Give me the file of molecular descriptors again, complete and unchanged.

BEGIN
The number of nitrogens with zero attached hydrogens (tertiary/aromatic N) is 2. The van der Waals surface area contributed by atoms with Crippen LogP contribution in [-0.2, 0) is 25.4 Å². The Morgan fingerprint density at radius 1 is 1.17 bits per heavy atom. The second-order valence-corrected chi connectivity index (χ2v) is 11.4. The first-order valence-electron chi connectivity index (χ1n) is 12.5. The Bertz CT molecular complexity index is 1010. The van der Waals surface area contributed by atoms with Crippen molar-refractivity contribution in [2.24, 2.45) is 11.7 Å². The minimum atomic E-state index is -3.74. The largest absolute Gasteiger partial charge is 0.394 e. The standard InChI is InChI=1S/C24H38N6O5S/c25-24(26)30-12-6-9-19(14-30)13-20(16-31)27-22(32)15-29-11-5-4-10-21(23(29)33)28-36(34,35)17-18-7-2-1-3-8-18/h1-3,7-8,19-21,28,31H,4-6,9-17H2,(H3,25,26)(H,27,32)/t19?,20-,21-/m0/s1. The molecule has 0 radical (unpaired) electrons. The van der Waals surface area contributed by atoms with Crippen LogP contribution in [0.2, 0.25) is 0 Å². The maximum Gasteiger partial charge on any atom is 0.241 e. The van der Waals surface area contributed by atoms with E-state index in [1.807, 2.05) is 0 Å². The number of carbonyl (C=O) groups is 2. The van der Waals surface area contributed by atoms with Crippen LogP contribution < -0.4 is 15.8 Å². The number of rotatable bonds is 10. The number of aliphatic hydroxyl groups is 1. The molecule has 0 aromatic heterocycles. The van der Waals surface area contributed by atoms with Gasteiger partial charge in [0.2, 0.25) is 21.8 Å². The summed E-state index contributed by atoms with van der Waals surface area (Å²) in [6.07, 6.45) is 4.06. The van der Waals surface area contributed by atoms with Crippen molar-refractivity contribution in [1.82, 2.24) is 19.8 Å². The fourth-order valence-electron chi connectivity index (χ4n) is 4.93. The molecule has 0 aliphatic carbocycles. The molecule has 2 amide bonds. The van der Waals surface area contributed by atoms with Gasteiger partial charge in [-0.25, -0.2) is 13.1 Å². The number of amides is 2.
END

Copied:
The number of nitrogens with zero attached hydrogens (tertiary/aromatic N) is 2. The van der Waals surface area contributed by atoms with Crippen LogP contribution in [-0.2, 0) is 25.4 Å². The Morgan fingerprint density at radius 1 is 1.17 bits per heavy atom. The second-order valence-corrected chi connectivity index (χ2v) is 11.4. The first-order valence-electron chi connectivity index (χ1n) is 12.5. The Bertz CT molecular complexity index is 1010. The van der Waals surface area contributed by atoms with Crippen molar-refractivity contribution in [2.24, 2.45) is 11.7 Å². The minimum atomic E-state index is -3.74. The largest absolute Gasteiger partial charge is 0.394 e. The standard InChI is InChI=1S/C24H38N6O5S/c25-24(26)30-12-6-9-19(14-30)13-20(16-31)27-22(32)15-29-11-5-4-10-21(23(29)33)28-36(34,35)17-18-7-2-1-3-8-18/h1-3,7-8,19-21,28,31H,4-6,9-17H2,(H3,25,26)(H,27,32)/t19?,20-,21-/m0/s1. The molecule has 0 radical (unpaired) electrons. The van der Waals surface area contributed by atoms with Crippen LogP contribution in [0.2, 0.25) is 0 Å². The maximum Gasteiger partial charge on any atom is 0.241 e. The van der Waals surface area contributed by atoms with E-state index in [1.807, 2.05) is 0 Å². The number of carbonyl (C=O) groups is 2. The van der Waals surface area contributed by atoms with Crippen LogP contribution < -0.4 is 15.8 Å². The number of rotatable bonds is 10. The number of aliphatic hydroxyl groups is 1. The molecule has 0 aromatic heterocycles. The van der Waals surface area contributed by atoms with Gasteiger partial charge in [0.2, 0.25) is 21.8 Å². The summed E-state index contributed by atoms with van der Waals surface area (Å²) in [6.07, 6.45) is 4.06. The van der Waals surface area contributed by atoms with Crippen molar-refractivity contribution in [1.82, 2.24) is 19.8 Å². The fourth-order valence-electron chi connectivity index (χ4n) is 4.93. The molecule has 0 aliphatic carbocycles. The molecule has 2 amide bonds. The van der Waals surface area contributed by atoms with Gasteiger partial charge in [-0.25, -0.2) is 13.1 Å². The number of amides is 2.